MOJ ISSN: 2373-4442MOJI

Immunology
Review Article
Volume 4 Issue 3 - 2016
The Doctor the Surgeon and the Device Installer: Nor Stent #EscCongress 2016 Rome
Mohamed Z Khalil*
AirMidVest, British Medical Center, Egypt
Received: September 03, 2016 | Published: November 18, 2016
*Corresponding author: Mohamed Z Khalil, Professor of Medicine, AirMidVest, British Medical Center, Cairo, Egypt, Tel: 00201100800262; Email:
Citation: Khalil MZ (2016) The Doctor the Surgeon and the Device Installer: Nor Stent #EscCongress 2016 Rome. MOJ Immunol 4(3): 00130. DOI: 10.15406/moji.2016.04.00130

Abstract

Objectives: Scientific innovative technology served healthcare providers throughout medical history, monitored and validated by unbiased clinical trials for regulations to avoid harm as well as financial abuse. One of revolutionary recent innovations is the utilization of stents for revascularization in coronary artery disease (CAD). Robust evidence clearly supported the use of drug eluting stent (DES) as per guidelines, however, the NorStent trial demonstrated failure of DES supremacy compared to bare metal stent (BMS) which implicates waste of financial resources due to unjustified high price of DES. The aim of this article is to compare evidence to guidelines in clinical practice.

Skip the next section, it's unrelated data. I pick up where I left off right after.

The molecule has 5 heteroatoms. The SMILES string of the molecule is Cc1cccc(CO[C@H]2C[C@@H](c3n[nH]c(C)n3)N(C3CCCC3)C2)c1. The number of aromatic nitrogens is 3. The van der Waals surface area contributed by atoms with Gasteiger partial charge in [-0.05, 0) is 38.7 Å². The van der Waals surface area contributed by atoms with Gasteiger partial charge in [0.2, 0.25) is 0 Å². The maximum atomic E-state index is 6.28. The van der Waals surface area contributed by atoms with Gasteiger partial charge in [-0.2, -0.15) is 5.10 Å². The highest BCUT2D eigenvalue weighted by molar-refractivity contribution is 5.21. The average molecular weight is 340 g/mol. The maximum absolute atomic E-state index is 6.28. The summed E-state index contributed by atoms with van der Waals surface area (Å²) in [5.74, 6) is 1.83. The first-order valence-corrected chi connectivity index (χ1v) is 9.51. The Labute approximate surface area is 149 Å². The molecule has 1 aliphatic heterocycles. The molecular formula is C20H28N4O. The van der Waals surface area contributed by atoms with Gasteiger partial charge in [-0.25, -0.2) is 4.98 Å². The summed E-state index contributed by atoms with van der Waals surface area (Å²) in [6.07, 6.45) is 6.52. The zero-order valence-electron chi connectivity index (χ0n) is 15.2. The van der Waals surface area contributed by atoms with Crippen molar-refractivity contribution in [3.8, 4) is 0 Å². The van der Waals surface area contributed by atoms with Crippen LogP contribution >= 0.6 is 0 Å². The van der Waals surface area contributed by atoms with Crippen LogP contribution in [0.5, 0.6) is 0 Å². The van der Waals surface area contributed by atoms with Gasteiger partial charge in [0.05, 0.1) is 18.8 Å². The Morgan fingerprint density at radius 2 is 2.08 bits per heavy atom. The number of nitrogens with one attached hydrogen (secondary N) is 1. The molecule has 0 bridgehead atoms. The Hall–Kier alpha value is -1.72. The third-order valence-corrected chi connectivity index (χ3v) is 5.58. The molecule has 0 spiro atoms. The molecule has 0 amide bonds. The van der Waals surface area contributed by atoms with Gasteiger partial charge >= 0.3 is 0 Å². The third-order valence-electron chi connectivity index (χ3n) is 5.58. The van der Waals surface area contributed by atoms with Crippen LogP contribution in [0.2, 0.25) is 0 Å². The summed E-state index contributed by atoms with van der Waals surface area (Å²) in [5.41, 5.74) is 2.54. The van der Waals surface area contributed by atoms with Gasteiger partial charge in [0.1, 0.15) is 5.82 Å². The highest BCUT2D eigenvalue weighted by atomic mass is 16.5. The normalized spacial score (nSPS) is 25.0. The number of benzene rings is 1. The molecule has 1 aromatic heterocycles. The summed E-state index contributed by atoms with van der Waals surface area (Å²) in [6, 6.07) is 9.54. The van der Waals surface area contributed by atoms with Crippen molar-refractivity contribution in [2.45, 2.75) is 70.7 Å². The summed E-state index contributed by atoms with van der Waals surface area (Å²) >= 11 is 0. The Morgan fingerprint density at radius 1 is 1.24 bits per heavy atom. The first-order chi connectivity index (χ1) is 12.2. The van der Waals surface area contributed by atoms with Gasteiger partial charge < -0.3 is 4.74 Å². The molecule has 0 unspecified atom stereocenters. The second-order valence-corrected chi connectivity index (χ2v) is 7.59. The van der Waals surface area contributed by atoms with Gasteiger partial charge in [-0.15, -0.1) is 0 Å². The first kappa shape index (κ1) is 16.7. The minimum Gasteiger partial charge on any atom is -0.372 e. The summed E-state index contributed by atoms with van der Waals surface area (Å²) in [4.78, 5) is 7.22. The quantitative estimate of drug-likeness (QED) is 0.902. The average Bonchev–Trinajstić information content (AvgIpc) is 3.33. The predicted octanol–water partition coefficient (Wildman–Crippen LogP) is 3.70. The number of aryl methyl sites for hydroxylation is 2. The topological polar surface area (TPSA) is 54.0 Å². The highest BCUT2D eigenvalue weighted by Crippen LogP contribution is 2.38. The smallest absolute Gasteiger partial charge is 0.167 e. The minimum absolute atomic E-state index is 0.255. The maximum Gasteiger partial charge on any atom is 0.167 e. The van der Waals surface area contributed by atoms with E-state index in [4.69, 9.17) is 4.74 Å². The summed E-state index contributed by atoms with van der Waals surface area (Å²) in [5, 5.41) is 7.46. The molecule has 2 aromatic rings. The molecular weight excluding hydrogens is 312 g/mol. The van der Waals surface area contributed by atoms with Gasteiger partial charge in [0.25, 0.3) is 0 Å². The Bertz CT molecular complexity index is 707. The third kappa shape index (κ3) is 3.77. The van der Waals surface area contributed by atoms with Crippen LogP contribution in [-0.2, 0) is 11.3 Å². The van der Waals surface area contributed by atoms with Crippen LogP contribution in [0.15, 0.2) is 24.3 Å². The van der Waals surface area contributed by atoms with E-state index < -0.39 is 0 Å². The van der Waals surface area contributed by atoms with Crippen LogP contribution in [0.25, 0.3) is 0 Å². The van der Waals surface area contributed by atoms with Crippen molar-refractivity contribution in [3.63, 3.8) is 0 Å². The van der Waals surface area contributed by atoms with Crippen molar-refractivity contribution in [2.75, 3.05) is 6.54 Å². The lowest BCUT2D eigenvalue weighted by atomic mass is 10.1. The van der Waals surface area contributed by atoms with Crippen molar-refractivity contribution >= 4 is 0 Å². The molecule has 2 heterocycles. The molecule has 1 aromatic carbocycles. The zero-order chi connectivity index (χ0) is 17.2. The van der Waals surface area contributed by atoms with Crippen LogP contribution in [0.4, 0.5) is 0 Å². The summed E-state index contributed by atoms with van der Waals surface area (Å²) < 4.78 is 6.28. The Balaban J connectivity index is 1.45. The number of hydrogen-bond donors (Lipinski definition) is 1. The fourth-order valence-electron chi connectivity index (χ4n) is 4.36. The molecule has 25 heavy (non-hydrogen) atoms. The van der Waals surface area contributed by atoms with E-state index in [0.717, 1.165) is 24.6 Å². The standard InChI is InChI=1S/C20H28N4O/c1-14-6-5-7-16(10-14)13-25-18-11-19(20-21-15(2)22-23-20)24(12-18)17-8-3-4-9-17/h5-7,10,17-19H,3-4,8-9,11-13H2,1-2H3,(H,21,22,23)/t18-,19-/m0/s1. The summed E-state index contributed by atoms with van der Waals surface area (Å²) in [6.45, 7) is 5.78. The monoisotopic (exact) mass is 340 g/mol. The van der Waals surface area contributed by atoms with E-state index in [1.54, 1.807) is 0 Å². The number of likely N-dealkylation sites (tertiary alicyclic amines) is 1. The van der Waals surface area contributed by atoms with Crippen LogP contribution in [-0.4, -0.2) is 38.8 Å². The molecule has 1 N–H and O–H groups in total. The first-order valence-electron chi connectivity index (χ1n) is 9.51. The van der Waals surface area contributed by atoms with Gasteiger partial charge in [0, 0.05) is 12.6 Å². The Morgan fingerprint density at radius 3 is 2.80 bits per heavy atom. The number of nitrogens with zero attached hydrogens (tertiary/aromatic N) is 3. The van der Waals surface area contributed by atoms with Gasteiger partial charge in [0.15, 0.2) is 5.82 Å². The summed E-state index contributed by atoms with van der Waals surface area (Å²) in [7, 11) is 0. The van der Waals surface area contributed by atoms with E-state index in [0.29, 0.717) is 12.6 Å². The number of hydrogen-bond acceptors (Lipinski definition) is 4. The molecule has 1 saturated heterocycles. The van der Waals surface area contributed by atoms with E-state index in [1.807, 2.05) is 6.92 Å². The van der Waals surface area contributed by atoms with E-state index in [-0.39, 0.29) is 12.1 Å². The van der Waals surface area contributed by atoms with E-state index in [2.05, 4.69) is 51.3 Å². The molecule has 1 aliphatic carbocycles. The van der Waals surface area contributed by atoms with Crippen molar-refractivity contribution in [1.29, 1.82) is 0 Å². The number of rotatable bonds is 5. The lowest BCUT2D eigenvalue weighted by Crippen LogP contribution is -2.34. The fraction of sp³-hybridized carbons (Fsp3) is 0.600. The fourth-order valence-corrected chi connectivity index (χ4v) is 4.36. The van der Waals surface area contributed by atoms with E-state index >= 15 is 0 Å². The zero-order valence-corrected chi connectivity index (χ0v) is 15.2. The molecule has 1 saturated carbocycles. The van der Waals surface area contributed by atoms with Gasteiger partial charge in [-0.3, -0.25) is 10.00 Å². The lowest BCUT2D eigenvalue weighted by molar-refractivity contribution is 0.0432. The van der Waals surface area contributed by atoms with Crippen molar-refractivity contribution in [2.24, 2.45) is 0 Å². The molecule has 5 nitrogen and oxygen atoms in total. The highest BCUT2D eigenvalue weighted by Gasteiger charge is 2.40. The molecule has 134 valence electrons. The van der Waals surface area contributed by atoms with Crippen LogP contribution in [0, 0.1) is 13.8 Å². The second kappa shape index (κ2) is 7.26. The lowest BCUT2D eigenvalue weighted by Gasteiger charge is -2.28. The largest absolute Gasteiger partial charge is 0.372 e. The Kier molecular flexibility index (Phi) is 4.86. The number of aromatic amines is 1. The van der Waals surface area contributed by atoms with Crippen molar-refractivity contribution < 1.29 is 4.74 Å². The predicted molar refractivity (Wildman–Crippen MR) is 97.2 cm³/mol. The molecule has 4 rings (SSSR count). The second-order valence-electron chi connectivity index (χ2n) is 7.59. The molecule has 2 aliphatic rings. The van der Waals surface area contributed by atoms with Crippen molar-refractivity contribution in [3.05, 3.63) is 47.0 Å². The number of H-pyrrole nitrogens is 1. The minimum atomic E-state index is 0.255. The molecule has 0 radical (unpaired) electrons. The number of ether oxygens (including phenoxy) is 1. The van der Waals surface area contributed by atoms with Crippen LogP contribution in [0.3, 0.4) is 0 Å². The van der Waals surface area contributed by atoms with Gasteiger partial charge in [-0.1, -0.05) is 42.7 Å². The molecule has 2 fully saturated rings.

Methods: Analysis of the available current evidence through Google scholarly article search validated by standard reliable medical databases to evaluate the question raised by NorStent trial at ESC congress 2016 stating the lack of robust justification of any difference between drug eluting stent (DES) compared to bare metal stent (BMS) in survival benefits except the marked high price of DES.

Results: Please read the article for brief results.

Conclusion: In this article, the facts will be presented for readers to reach a verdict on whether doctors are evolving into device installers without obvious justifications of device implantations.

Keywords: Cardiology; DES; PCI; Surgeon; BMS; CAD; Patients; Guidelines; Ethics; Device implantations

Abbreviations

CAD: Coronary Artery Disease; DES: Drug Eluting Stent; BMS: Bare Metal Stent; ACS: Acute Coronary Syndromes; MI: Myocardial Infarction

Introduction